Thursday, March 6, 2008

Combat Heart Disease

The danger of heart disease can and should be combatted on a daily basis in every home in South Africa - in fact, only in this way can we hope to lower our tragically high CHD statistics. Here are some tips for preventing the development of two of the major offenders - high blood cholesterol levels and hypertension - that you can put into practice in your own kitchen:

To cut back on saturated fats:

  1. Choose poultry, fish and lean cuts of meat more often and remove the skin and trim the fat from meat.
  2. Drink skim or 2% milk rather than the full-cream version. Eat low-fat cheese instead of hard cheese such as Cheddar.
  3. Use tub margarines and/or vegetable oils (sunflower, olive oil) that are high in unsaturated fat instead of butter, lard and hard margarine - which are all high in saturated fat.
  4. Cut down on commercially prepared and processed foods made with saturated fats and oils (such as biscuits, pies and pastries).

To cut down on dietary cholesterol:

Diet Start
  • Eat less organ meat such as liver, brains and kidneys.
  • Eat fewer egg yolks and try substituting two egg whites for each whole egg in recipes.

To increase complex carbohydrates:

  • Eat more whole grain breads and cereals, pasta, rice and legumes (dried peas and beans).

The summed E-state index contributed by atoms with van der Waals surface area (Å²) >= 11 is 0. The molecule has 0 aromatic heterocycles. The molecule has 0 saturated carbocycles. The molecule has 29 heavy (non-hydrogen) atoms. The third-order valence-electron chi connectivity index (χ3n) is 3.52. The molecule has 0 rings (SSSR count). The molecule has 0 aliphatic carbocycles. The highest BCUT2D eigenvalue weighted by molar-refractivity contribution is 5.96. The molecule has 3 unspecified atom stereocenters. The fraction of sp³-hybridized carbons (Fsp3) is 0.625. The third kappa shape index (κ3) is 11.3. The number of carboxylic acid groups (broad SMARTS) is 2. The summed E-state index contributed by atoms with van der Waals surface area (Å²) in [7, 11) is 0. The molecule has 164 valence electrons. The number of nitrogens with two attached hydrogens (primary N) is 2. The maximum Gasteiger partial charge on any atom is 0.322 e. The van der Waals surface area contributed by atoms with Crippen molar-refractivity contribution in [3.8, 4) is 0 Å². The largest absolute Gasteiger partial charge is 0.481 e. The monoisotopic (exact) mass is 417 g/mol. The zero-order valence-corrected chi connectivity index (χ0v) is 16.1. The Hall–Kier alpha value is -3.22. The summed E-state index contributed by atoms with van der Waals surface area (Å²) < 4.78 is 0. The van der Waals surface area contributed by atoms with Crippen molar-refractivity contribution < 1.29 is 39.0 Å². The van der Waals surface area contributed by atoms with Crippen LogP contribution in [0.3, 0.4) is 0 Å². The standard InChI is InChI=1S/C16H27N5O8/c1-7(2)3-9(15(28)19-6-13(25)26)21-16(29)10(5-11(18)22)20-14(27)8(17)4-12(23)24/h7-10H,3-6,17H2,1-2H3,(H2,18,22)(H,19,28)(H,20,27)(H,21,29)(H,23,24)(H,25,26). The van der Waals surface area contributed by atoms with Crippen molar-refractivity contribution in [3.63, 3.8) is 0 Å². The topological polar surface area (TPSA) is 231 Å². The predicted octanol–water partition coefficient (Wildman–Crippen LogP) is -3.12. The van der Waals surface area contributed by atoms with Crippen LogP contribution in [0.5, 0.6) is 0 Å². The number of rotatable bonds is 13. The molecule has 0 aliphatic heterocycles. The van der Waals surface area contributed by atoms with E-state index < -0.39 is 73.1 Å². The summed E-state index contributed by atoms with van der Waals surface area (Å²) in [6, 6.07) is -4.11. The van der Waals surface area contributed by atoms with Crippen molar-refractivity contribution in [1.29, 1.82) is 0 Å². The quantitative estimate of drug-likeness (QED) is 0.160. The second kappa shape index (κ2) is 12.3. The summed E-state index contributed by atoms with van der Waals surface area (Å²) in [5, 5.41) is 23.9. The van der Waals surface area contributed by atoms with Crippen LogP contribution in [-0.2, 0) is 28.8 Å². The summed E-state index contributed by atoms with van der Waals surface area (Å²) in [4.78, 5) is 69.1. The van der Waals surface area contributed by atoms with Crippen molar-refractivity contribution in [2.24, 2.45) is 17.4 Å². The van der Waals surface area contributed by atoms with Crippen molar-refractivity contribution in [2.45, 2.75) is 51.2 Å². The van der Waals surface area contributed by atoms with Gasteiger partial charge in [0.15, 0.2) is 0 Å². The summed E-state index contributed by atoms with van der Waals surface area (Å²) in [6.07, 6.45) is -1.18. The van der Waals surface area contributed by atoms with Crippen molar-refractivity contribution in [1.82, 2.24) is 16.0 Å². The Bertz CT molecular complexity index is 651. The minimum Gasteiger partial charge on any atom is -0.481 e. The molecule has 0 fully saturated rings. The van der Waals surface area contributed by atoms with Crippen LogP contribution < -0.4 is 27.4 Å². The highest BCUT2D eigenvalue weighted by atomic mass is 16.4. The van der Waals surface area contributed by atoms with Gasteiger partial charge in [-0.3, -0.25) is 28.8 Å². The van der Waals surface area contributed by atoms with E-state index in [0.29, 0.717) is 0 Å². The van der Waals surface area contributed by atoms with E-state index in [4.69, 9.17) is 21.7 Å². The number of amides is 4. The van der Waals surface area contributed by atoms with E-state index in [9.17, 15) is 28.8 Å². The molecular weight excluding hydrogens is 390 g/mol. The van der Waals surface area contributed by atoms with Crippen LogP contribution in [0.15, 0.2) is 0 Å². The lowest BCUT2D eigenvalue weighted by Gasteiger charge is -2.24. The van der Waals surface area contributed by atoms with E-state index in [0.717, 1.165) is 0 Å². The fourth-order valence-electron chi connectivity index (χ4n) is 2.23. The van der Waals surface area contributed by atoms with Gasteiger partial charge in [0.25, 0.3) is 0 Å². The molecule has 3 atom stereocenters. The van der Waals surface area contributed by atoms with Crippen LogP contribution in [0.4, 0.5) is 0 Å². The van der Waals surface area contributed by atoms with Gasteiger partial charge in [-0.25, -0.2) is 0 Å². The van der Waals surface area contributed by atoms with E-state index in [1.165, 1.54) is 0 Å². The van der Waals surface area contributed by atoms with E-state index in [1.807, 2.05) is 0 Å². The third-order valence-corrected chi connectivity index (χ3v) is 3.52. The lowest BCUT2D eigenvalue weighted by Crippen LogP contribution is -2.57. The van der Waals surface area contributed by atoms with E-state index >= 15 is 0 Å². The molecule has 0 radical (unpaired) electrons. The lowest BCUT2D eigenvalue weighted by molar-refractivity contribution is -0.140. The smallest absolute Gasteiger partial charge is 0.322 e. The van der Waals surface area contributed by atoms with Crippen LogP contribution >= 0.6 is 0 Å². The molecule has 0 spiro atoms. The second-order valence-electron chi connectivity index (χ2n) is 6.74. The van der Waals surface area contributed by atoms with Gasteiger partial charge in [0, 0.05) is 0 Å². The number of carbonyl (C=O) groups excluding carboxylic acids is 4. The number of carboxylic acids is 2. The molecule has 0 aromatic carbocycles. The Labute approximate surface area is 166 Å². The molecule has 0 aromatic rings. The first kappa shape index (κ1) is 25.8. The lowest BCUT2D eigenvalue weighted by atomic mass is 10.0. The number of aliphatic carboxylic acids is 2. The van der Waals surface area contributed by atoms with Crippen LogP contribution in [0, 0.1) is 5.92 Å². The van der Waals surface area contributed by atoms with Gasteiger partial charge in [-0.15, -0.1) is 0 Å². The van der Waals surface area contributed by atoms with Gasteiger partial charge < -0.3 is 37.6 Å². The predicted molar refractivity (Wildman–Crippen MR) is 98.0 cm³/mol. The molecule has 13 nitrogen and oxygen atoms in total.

• Eat fruit and vegetables more often.

To lose weight:

  • Eat fewer kilojoules daily (cutting back on fat will really help).
  • Burn up extra kilojoules by exercising regularly.

To reduce your total salt intake:

Remove the salt cellar from the table.

  • Gradually reduce and/or omit salt in cooking (see below).
  • Avoid foods with a high sodium content - the major culprits are canned, processed and convenience foods, such as bacon, sausages, salami, potato crisps, salted nuts, salty biscuits, powdered soups, gravy powders, stock cubes, sauces and dressings.
  • Read food labels and avoid foods with added salt/sodium.

To cut back on alcohol:

  • Choose low alcohol wines or beer.
  • Dilute white wine with mineral or soda water.

Cutting salt out of cooking

You can get used to cooking with very little or no added salt by:

  • Using garlic, dry mustard, peppers, onions, mushrooms and tomatoes to add flavour to meat and vegetable dishes in place of salt.
  • Adding a little wine to casseroles and stews. The alcohol willevaporate during cooking, but the flavour remains.
  • Adding sliced lemon or lemon juice to white meats and fish.
  • Using herbs (such as basil, origanum, sage and thyme) and spices (such as cardamon, cinnamon, cumin and nutmeg) for flavour.

... andjoyohoxing